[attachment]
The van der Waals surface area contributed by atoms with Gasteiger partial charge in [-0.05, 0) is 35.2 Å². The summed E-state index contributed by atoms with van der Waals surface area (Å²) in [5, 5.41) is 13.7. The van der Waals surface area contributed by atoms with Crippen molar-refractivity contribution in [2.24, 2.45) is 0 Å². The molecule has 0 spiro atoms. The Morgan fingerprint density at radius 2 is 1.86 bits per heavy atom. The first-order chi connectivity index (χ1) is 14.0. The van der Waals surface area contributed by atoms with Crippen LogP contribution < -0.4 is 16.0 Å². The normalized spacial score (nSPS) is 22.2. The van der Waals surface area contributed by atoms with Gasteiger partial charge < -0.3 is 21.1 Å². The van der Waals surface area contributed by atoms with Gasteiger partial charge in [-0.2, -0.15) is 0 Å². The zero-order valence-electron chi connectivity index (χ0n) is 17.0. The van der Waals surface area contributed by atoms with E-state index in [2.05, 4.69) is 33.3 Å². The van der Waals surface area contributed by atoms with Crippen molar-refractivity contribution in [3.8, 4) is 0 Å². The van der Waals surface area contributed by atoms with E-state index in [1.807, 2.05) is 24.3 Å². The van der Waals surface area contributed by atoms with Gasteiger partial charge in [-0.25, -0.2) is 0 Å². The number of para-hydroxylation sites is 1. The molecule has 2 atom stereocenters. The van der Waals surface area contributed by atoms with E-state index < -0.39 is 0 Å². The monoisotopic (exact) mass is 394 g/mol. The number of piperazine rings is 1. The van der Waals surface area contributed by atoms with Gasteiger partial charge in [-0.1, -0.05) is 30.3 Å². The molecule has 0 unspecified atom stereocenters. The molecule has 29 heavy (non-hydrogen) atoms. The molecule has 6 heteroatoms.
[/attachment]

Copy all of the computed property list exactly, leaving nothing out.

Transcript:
The van der Waals surface area contributed by atoms with Gasteiger partial charge in [-0.05, 0) is 35.2 Å². The summed E-state index contributed by atoms with van der Waals surface area (Å²) in [5, 5.41) is 13.7. The van der Waals surface area contributed by atoms with Crippen molar-refractivity contribution in [2.24, 2.45) is 0 Å². The molecule has 0 spiro atoms. The Morgan fingerprint density at radius 2 is 1.86 bits per heavy atom. The first-order chi connectivity index (χ1) is 14.0. The van der Waals surface area contributed by atoms with Crippen LogP contribution < -0.4 is 16.0 Å². The normalized spacial score (nSPS) is 22.2. The van der Waals surface area contributed by atoms with Gasteiger partial charge < -0.3 is 21.1 Å². The van der Waals surface area contributed by atoms with Gasteiger partial charge in [-0.2, -0.15) is 0 Å². The zero-order valence-electron chi connectivity index (χ0n) is 17.0. The van der Waals surface area contributed by atoms with E-state index in [2.05, 4.69) is 33.3 Å². The van der Waals surface area contributed by atoms with Crippen molar-refractivity contribution in [3.8, 4) is 0 Å². The van der Waals surface area contributed by atoms with E-state index in [1.807, 2.05) is 24.3 Å². The van der Waals surface area contributed by atoms with Gasteiger partial charge in [-0.25, -0.2) is 0 Å². The number of para-hydroxylation sites is 1. The molecule has 2 atom stereocenters. The van der Waals surface area contributed by atoms with E-state index < -0.39 is 0 Å². The monoisotopic (exact) mass is 394 g/mol. The number of piperazine rings is 1. The van der Waals surface area contributed by atoms with Gasteiger partial charge in [-0.1, -0.05) is 30.3 Å². The molecule has 0 unspecified atom stereocenters. The molecule has 29 heavy (non-hydrogen) atoms. The molecule has 6 heteroatoms.